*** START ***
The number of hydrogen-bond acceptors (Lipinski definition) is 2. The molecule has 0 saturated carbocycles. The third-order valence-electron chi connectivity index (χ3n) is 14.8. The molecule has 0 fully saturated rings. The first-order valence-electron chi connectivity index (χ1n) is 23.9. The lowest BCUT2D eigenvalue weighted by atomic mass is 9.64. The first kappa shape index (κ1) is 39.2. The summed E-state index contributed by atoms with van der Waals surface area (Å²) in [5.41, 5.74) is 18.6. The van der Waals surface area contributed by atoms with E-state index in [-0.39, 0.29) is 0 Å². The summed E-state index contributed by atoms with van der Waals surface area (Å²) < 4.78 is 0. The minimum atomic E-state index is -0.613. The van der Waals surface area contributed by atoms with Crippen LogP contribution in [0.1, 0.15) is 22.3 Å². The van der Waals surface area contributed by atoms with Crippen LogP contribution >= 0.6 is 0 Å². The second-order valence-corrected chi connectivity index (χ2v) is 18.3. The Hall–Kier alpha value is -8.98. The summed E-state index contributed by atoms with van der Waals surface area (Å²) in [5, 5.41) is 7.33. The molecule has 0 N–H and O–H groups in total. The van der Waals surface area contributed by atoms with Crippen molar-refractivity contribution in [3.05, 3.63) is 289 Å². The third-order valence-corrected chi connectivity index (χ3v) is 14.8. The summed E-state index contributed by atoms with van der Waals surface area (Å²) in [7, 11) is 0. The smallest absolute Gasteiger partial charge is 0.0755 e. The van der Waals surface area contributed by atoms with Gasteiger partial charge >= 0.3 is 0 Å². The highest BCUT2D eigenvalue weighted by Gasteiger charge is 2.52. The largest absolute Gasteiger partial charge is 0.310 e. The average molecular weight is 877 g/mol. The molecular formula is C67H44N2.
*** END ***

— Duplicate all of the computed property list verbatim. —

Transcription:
The number of hydrogen-bond acceptors (Lipinski definition) is 2. The molecule has 0 saturated carbocycles. The third-order valence-electron chi connectivity index (χ3n) is 14.8. The molecule has 0 fully saturated rings. The first-order valence-electron chi connectivity index (χ1n) is 23.9. The lowest BCUT2D eigenvalue weighted by atomic mass is 9.64. The first kappa shape index (κ1) is 39.2. The summed E-state index contributed by atoms with van der Waals surface area (Å²) in [5.41, 5.74) is 18.6. The van der Waals surface area contributed by atoms with E-state index in [-0.39, 0.29) is 0 Å². The summed E-state index contributed by atoms with van der Waals surface area (Å²) < 4.78 is 0. The minimum atomic E-state index is -0.613. The van der Waals surface area contributed by atoms with Crippen LogP contribution in [0.1, 0.15) is 22.3 Å². The van der Waals surface area contributed by atoms with Crippen LogP contribution >= 0.6 is 0 Å². The second-order valence-corrected chi connectivity index (χ2v) is 18.3. The Hall–Kier alpha value is -8.98. The summed E-state index contributed by atoms with van der Waals surface area (Å²) in [5, 5.41) is 7.33. The molecule has 0 N–H and O–H groups in total. The van der Waals surface area contributed by atoms with Crippen molar-refractivity contribution in [3.05, 3.63) is 289 Å². The third-order valence-corrected chi connectivity index (χ3v) is 14.8. The summed E-state index contributed by atoms with van der Waals surface area (Å²) in [7, 11) is 0. The smallest absolute Gasteiger partial charge is 0.0755 e. The van der Waals surface area contributed by atoms with Gasteiger partial charge >= 0.3 is 0 Å². The highest BCUT2D eigenvalue weighted by Gasteiger charge is 2.52. The largest absolute Gasteiger partial charge is 0.310 e. The average molecular weight is 877 g/mol. The molecular formula is C67H44N2.